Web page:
Play Live Radio
Next Up:
0:00
0:00
Available On Air Stations

The Kamehameha Butterfly & Rare Hawaiian Tree Snail Get a Helping Hand

Pulelehua Project
Pulelehua Project
/
Nick Yee
Credit Nick Yee
/
Cynthia King

The Department of Land and Natural Resources is overseeing projects to save two of Hawai‘i’s smallest creatures.

Will Haines is an investigator with the Pulelehua Project.  He says people often think about endangered birds or plants… but forget that Hawai‘i has more than 5,000 species of native insects. 

The Pulelehua Project is working to reintroduce the Kamehameha butterfly into lower areas by selective breeding and release.  They’re currently surveying areas populated by m?maki plants, which serve as a host for the butterflies.  Cynthia King, an entomologist with the DLNR Division of Forestry and Wildlife.

monarch_full.mp3

army.mil
Credit army.mil
/

A different project is raising and releasing endangered Hawaiian tree snails into a specially built enclosure designed to exclude predators.  The Snail Extinction Prevention Program just released the first 50 snails back into the wild, and is planning to release an additional hundred in the coming weeks. David Sischo is the Snail Extinction Prevention Program Coordinator for DLNR/DOFAW.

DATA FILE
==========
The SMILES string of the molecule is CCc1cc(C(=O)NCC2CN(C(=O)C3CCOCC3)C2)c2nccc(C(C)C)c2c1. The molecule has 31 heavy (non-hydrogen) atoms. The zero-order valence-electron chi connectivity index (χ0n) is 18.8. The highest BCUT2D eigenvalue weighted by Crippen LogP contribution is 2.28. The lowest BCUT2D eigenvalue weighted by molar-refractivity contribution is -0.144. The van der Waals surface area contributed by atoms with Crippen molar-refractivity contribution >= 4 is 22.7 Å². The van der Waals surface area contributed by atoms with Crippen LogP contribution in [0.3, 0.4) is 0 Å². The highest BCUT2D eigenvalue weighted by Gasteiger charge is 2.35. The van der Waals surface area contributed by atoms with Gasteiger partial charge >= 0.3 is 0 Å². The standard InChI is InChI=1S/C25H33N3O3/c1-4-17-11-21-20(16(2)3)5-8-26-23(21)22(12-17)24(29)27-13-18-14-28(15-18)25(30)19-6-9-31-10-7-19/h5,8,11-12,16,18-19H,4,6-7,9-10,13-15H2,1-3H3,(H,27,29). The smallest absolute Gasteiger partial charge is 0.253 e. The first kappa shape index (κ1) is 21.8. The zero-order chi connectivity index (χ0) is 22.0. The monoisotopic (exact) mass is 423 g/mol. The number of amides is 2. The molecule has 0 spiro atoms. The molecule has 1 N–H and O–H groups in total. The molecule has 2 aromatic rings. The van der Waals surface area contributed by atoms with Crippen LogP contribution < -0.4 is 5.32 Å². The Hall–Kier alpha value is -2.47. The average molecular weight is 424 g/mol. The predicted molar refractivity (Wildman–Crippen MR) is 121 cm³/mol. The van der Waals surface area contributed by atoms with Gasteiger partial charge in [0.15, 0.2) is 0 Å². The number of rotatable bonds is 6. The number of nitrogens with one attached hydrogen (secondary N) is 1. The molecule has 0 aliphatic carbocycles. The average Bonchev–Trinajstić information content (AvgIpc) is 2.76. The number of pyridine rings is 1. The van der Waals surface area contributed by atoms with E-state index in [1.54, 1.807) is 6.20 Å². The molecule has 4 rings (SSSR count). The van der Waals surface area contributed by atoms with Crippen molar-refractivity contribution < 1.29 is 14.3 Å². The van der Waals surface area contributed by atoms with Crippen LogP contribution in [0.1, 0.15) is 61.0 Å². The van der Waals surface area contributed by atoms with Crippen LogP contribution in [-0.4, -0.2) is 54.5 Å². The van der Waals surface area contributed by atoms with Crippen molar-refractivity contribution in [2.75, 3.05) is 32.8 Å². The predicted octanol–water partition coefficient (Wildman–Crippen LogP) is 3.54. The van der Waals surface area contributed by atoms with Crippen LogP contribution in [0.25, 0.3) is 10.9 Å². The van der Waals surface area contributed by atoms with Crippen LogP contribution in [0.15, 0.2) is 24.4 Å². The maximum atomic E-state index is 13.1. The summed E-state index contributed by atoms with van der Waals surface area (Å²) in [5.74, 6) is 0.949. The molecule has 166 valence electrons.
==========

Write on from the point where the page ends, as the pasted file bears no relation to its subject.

snail_final.mp3

Nick Yee’s passion for music developed at an early age, as he collected jazz and rock records pulled from dusty locations while growing up in both Southern California and Honolulu. In college he started DJing around Honolulu, playing Jazz and Bossa Nova sets at various lounges and clubs under the name dj mr.nick. He started to incorporate Downtempo, House and Breaks into his sets as his popularity grew, eventually getting DJ residences at different Chinatown locations. To this day, he is a fixture in the Honolulu underground club scene, where his live sets are famous for being able to link musical and cultural boundaries, starting mellow and building the audience into a frenzy while steering free of mainstream clichés.
Related Stories